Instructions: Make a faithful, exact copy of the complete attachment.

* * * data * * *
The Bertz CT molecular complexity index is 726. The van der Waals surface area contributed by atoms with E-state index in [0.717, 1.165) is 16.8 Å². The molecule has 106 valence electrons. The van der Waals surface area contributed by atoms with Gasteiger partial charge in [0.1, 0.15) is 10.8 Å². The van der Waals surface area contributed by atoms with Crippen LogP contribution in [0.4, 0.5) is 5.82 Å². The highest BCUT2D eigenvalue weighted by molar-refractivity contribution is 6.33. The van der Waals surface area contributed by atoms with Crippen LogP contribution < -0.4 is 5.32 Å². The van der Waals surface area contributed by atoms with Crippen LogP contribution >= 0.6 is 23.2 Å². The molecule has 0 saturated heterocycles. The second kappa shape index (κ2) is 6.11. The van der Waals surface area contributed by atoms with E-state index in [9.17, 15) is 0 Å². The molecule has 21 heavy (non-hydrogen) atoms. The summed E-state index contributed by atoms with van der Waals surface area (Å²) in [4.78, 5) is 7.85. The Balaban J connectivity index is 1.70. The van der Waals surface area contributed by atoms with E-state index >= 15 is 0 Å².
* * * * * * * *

The Bertz CT molecular complexity index is 726. The van der Waals surface area contributed by atoms with E-state index in [0.717, 1.165) is 16.8 Å². The molecule has 106 valence electrons. The van der Waals surface area contributed by atoms with Gasteiger partial charge in [0.1, 0.15) is 10.8 Å². The van der Waals surface area contributed by atoms with Crippen LogP contribution in [0.4, 0.5) is 5.82 Å². The highest BCUT2D eigenvalue weighted by molar-refractivity contribution is 6.33. The van der Waals surface area contributed by atoms with Crippen LogP contribution < -0.4 is 5.32 Å². The van der Waals surface area contributed by atoms with Crippen LogP contribution >= 0.6 is 23.2 Å². The molecule has 0 saturated heterocycles. The second kappa shape index (κ2) is 6.11. The van der Waals surface area contributed by atoms with E-state index in [9.17, 15) is 0 Å². The molecule has 21 heavy (non-hydrogen) atoms. The summed E-state index contributed by atoms with van der Waals surface area (Å²) in [4.78, 5) is 7.85. The Balaban J connectivity index is 1.70. The van der Waals surface area contributed by atoms with E-state index >= 15 is 0 Å².